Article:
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REA Property Auction: Has the market finally bottomed out?

REA Property Auction: Has the market finally bottomed out?

REA Property AuctionAll eyes will be focused this morning on the Real Estate Alliance auction where 59 properties are going under the hammer today for up to 60% less than their original asking price.

The auction, which kicked off at 11am in Dublin’s Shelbourne Hotel includes houses, apartments, commercial properties and development sites ranging in price from €60,000 to €1.5m. Most of what’s on offer today are located in the provinces where the market has taken a heavier hit than in the main cities and towns.

Some believe the auction will help provide the Government with a true valuation of properties across the country and will also reveal the answer to the million dollar question i.e. has the property market finally bottomed out?

Should empty, unfinished houses, ghost estates be demolished?

Should empty, unfinished houses, ghost estates be demolished?

Should empty, unfinished houses, ghost estates be demolished?According to a few sources & reports released earlier this month the stock of empty homes in Ireland soared 30% in the three years through 2009 and it is now estimated there are between to 345,000 and 352,000 vacant houses in Ireland.

Bad-bank NAMA aims to buy €80billion of property loans as part of a government plan to free up lenders but has warned only one third of loans – €27bn of the €81bn to be taken over by NAMA are functioning with debtors paying money owed or at the very least some of the interest on the loan. As a result, NAMA chief executive Brendan McDonagh told the Oireachtas Joint Committee on Finance this week that it may be forced to knock down unfinished property developments outside Dublin…“We may well be faced with the very difficult decision of perhaps knocking down certain developments”. …

Greed knows no bounds: Rise in mortgage rates

Greed knows no bounds: Rise in mortgage rates

Although the European Central Bank (ECB) left its rates unchanged yesterday for the 11th month in a row Bank of Ireland followed AIB today by announcing an increase in their standard-variable rates. The increase from 2.6% to 3.1% for both existing and new customers will add an extra €80 a month to the repayments of a €300,000 mortgage.

Thousands of homeowners who are vulnerable (and already hard-pressed,) to these rising mortgage rates are now being warned that they have seven days to act. Commenting on the rate rises Karl Deeter of Irish Mortgage Brokers said, “There is a very short window of opportunity now for those seeking security around the level of their future mortgage repayments to act fast before the rates increase further.” He continued, “These rises come in a year of cuts, levies, higher tax costs and deflation. It seems their greed knows no bounds.” …

Apartments for €69,950: Would you buy at this price?

Apartments for €69,950: Would you buy at this price?

Apartments for €69,950: Would you buy at this priceApartments at Tailteann Court in Mullingar which is less than an hour outside Dublin city centre, go on sale this weekend for as little as €69,950.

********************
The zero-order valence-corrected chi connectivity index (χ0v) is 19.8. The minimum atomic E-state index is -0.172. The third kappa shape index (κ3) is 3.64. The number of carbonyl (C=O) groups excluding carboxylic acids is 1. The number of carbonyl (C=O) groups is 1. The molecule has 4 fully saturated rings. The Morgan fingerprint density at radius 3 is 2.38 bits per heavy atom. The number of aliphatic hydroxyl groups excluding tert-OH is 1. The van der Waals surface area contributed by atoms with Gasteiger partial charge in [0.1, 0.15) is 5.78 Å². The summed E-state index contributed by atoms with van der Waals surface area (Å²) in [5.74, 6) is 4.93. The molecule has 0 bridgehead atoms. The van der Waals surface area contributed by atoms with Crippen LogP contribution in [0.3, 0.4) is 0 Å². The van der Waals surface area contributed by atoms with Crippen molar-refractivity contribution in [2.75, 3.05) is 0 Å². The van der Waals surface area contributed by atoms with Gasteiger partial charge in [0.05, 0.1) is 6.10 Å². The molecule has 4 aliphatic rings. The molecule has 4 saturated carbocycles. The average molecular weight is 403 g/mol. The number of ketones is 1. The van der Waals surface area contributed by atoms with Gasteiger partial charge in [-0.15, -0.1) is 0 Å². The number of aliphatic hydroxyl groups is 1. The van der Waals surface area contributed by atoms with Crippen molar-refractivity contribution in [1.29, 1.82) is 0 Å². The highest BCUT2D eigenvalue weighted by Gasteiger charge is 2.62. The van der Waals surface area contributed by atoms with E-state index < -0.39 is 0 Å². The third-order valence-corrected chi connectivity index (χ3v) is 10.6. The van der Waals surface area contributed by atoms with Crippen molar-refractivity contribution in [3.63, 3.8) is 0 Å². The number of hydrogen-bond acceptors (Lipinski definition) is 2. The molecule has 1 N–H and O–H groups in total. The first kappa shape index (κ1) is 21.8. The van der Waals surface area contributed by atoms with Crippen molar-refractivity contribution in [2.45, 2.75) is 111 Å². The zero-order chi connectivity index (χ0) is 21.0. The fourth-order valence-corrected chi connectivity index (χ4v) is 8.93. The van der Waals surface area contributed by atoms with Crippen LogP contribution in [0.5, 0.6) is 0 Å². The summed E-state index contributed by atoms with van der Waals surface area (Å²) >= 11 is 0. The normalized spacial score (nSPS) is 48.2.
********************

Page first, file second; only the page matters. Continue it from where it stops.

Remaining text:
The 63 apartments which were originally put on the market for €202,000 failed to sell a single unit and are now being sold for less than two thirds of their original asking price.

Director of the Irish Mortgage Corporation Frank Conway, who is assisting with the sale this weekend said that the monthly repayments for one of these apartments would be cheaper than a car loan and also the equivalent monthly cost total of a 20 a day cigarette habit.

“If a person were to take out a mortgage of €75,900, their net payments would be only €264.85 per month. If we compare this to a car finance payment, let’s say they borrow €15,000, interest rate 10%, four-year loan, the repayments would be €380.44. Not only that but if you buy a pack of 20 cigarettes per day for one month this would cost €263.50. For just over €1 more, you could own a two-bed property,” he said. …

Is it cheaper to buy than to rent?

Is it cheaper to buy than to rent?

Is it cheaper to buy than to rent?Recent reports reveal that the rental market is showing, albeit small, signs of stability. To the delight of some landlords, good quality rental property is in demand and rent rates have slightly but steadily increased since December 2009.

With this recent news, the worthy discussion on whether to buy or to rent has raised its head once again.In terms of asking prices, property is now a lot cheaper than during the Celtic Tiger reign and house prices are a lot more attractive now than three years ago. Commenting on the latest rental reports, PIBA, the country’s largest group of independent stock brokers said…

Which is fair: Stamp Duty or Property Tax?

Which is fair: Stamp Duty or Property Tax?

Which is fair: Stamp Duty or Property tax?

The Commission on Taxation report recommended moving away from our reliance on transaction taxes such as stamp duty and to introduce a Property Tax which would provide a more stable stream of revenue.

New homeowners would be exempt from paying the property tax for a 7 year period from the year they paid (probably a hefty) stamp duty – …

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